Discussion:
Pan Am reality check
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JF Mezei
2011-09-27 07:21:03 UTC
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So ABC TV put out a new TV series based on PAN AM in the early 1960s.

This does not appear to be low budget, and went through great lengths to
put some early 1960s realisms (street scenes etc).

BUT...

The engines pictured on what was said to be the first 707 in service
looked like this:

http://s362974870.onlinehome.us/forums/air/index.php?showtopic=195761

When seeing the TV programme, I couldn't believe any such engine exhaust
ever existed and was wondering why the producers would concuct such an
odd engine exhaust. But asking my buddy Mr Google for pictures of 707
engines turned up this very design.

Anyone have explanations on those engines and why the exhaust looks like
that of a piston engine instead of a jet ? Or was this a glorified muffler ?

How long did such a design last before going to modern exhausts ?



Secondly, at what is now JFK (I suspect it was Idlewild still back in
1963), they pictured a boarding "bridge". It was an uncovered outdoor
walkway that went from departure floor level straight to the plane's
door with passengers walking past the cockpit. (as opposed to L shape
jetways where you arrive at door perpendicular to the plane)

Have such platforms ever existed ? or were stairs from tarmac still
always used back in 1963 when the 707 was allegedly introduced ?




And finally: the TV programme makes one of the flight attendants a CIA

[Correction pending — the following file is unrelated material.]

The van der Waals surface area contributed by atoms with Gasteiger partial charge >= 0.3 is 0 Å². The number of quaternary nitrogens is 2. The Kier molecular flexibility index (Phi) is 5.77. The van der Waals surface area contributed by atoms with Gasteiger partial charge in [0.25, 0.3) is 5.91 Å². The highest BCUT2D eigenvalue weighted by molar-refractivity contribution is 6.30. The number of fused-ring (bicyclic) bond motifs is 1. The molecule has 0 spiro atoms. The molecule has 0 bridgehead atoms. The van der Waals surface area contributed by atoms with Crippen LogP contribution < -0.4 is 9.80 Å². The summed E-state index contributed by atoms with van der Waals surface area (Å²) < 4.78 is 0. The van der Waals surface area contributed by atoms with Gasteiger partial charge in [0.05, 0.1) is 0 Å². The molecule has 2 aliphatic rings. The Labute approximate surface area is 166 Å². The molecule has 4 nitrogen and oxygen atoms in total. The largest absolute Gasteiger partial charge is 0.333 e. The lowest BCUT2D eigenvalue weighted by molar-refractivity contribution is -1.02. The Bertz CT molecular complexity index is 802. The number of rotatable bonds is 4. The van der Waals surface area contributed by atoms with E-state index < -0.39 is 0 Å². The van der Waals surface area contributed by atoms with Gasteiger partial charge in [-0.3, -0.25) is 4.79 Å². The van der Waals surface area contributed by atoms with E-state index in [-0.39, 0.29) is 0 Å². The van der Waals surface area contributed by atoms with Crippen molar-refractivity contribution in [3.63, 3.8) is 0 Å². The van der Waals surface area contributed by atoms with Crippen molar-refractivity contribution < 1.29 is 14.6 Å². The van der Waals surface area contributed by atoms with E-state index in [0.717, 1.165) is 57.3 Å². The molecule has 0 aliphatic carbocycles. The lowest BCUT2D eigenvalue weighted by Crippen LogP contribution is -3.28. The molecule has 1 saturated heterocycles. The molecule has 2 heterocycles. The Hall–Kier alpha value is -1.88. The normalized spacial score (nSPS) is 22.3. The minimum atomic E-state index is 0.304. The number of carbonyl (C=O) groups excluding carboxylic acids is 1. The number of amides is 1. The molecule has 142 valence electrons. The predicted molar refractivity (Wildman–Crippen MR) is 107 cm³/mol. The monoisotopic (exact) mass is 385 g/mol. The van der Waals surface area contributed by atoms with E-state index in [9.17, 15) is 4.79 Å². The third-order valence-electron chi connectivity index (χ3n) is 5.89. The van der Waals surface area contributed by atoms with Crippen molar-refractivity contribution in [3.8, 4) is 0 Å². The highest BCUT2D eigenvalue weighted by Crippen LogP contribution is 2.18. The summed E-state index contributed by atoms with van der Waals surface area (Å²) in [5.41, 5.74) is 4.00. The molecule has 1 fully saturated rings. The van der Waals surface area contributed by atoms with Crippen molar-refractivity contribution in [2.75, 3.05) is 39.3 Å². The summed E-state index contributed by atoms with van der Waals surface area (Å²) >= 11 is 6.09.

operative. Was this really done with PanAm FAs of the time ? Or is this
just an imaginary concept developped for a TV show ?
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John Levine
2011-09-27 16:10:52 UTC
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Post by JF Mezei
Secondly, at what is now JFK (I suspect it was Idlewild still back in
1963), they pictured a boarding "bridge". It was an uncovered outdoor
walkway that went from departure floor level straight to the plane's
door with passengers walking past the cockpit. (as opposed to L shape
jetways where you arrive at door perpendicular to the plane)
Yes, I recall them. Jet bridges weren't common in the early 1960s.
Post by JF Mezei
And finally: the TV programme makes one of the flight attendants a CIA
operative. Was this really done with PanAm FAs of the time ? Or is this
just an imaginary concept developped for a TV show ?
They made it up, but it's not utterly implausible. Pan Am was always
pretty tight with the government, since for many decades it played the
role of the US' state airline in contexts that needed one.

This Wired article confirms that there was some connection:

http://www.wired.com/underwire/2011/09/tv-fact-checker-pan-am/

R's,
John
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JF Mezei
2011-10-03 21:19:22 UTC
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So, I watched the second episode of "Pan Am" with knowledge that they
really do try to get things right.

Today, the following story came up in canada:

http://www.cbc.ca/news/canada/manitoba/story/2011/10/03/mb-air-canada-hotel-winnipeg.html

Basically, Air Canada ended a contract with a downtown Winnipeg hotel to
move crews to an airport hotel. They claim it was for safety issues.

What surprised me is that the Union is furious because their agreement
stipulates that crews must stay in a downtown hotel during their